So obviously Dumbledore knew that Quirrell was trying to kill Harry, but he doesn't do anything. How about he lets the troll in? Later, Quirrell provides a second troll for the Stone's protection. He is also the one who tells the school that they have let the troll in. (Quirrell hysterical) I'm sorry, but if you're Dumbledore, who really knows all that information while it's happening. It's very obvious who let the troll in and fired Quirrell. I'm not kidding. I don't know why he doesn't do it. He could easily do it. And yet, Quirrell goes unpunished and even uninvestigated for the rest of the year.
Because? Because again, he wants Harry to figure it out. Just listen to this line of Dumbledore talking to Harry after everything has happened. "Oh, you know about Nicholas? said Dumbledore, sounding quite delighted. You did the right thing. Didn't you? Well, Nicholas and I had a little chat and we agreed. It's all for the better." Yeah. I think he sounds quite delighted that Harry went beyond what even Dumbledore expected in terms of research. And what he did correctly was the task that Dumbledore secretly assigned him, even Flamel agreeing with the destruction of the Stone is a bit strange because the fact is that Dumbledore can protect it effectively.
He puts that Stone back in the mirror. He is completely confident. My bet is that Flamel decided long before this book's trailer that he was ready to die and simply allowed Dumbledore to use the Stone as bait, I suppose, to test Harry. But there you have it guys, that's the first part of Dumbledore's big plan. Tune in next week for part two as we dive into The Chamber of Secrets, the real one, not the big hole, the third floor, but in the meantime if you want to catch up with us and discuss even more about the big plan of Dumbledore, because there were things about the Philosopher's Stone that we couldn't even include in this video because there are so many little things.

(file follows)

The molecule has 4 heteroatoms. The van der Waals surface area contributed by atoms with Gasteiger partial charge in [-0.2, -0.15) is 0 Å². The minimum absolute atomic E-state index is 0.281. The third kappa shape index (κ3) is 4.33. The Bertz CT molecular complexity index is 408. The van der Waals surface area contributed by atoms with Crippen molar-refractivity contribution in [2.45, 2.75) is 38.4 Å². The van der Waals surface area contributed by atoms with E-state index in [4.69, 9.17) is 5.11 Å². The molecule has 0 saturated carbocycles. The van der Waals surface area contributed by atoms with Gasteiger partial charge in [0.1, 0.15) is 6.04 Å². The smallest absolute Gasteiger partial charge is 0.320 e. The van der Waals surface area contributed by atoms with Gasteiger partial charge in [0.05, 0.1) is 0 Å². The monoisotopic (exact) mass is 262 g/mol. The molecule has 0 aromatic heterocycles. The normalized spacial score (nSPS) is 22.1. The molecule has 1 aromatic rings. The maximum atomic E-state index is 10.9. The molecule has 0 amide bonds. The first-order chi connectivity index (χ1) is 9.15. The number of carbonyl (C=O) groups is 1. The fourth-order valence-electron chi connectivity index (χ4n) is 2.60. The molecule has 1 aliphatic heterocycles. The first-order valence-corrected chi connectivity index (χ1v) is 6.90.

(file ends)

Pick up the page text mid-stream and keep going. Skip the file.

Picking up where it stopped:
Or if you have any ideas about how he might be pulling the strings in the Chamber of Secrets, good news. We will be broadcasting live here on the main Super Carlin Brothers channel this Friday at 8:00 p.m. Eastern Standard Time. Again, the theoretical talk this Friday at 8:00 p.m. EST, set a reminder on your phone right now. All kinds of strange things will occur to us. Dumbledore has been doing this to secretly guide Harry towards defeating Voldemort. Guys, if you want to continue and go to part two, you can click on this video right here, unless you're watching this in the first six days after the video came out, in which case we haven't filmed it yet. but eventually it will be here.
Otherwise, if you want to see how Harry is the Philosopher's Stone, you can watch this video right here, but Ben until next time or until this Friday, I'll see you in another life brother.